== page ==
Poland is a country located in Central Europe. It is divided into 16 administrative subdivisions, covering an area of 312,696 square kilometres, and has a largely temperate seasonal climate. With a population of approximately 38.5 million people, Poland is the sixth most populous member state of the European Union. Poland’s capital and largest metropolis is Warsaw. Other major cities include Kraków, Łódź, Wrocław, Poznań, Gdańsk, and Szczecin.
The establishment of the Polish state can be traced back to AD 966, when Mieszko I, ruler of the realm coextensive with the territory of present-day Poland, converted to Christianity. The Kingdom of Poland was founded in 1025, and in 1569 it cemented its longstanding political association with the Grand Duchy of Lithuania by signing the Union of Lublin. This union formed the Polish–Lithuanian Commonwealth, one of the largest (about 1,000,000 square kilometres) and most populous countries of 16th and 17th century Europe, with a uniquely liberal political system which adopted Europe’s first written national constitution, the Constitution of 3 May 1791.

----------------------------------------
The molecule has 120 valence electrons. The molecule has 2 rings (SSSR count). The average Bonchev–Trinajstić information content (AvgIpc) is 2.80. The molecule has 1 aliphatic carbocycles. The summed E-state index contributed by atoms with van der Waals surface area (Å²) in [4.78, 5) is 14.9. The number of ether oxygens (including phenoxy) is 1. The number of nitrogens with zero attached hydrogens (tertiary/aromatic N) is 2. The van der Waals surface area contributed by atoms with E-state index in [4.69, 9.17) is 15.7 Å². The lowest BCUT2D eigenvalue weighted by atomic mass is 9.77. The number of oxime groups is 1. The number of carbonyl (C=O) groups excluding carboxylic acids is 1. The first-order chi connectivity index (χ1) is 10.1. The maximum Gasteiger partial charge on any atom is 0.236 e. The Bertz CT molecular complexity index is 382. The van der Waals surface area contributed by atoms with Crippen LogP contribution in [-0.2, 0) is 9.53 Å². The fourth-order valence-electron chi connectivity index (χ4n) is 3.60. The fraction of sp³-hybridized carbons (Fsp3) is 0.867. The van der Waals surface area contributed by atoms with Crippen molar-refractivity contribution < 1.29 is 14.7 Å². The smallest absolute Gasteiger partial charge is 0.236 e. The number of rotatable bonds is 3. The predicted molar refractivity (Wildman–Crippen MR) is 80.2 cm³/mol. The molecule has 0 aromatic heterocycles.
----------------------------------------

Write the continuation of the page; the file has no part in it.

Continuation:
More than a century after the Partitions of Poland at the end of the 18th century, Poland regained its independence in 1918 with the Treaty of Versailles. In September 1939, World War II started with the invasion of Poland by Germany, followed by the Soviet Union invading Poland in accordance with the Molotov–Ribbentrop Pact. More than six million Polish citizens, including 90% of the country’s Jews, perished in the war. In 1947, the Polish People’s Republic was established as a satellite state under Soviet influence. In the aftermath of the Revolutions of 1989, most notably through the emergence of the Solidarity movement, Poland reestablished itself as a presidential democratic republic.
Poland has a developed market and is a regional power in Central Europe, with the largest Stock Exchange in the East-Central European zone. It has the sixth largest economy by GDP (PPP) in the European Union and one of the most dynamic economies in the world, simultaneously achieving a very high rank on the Human Development Index. Poland is a developed country, which maintains a high-income economy along with very high standards of living, life quality, safety, education, and economic freedom. The country has a developed school educational system, and also provides free university education, state-funded social security, and a universal health care system for all citizens. Poland has 15 UNESCO World Heritage Sites, 14 of which are cultural. Poland is a member state of the European Union, the Schengen Area, the United Nations, NATO, the OECD, the Three Seas Initiative, and the Visegrád Group.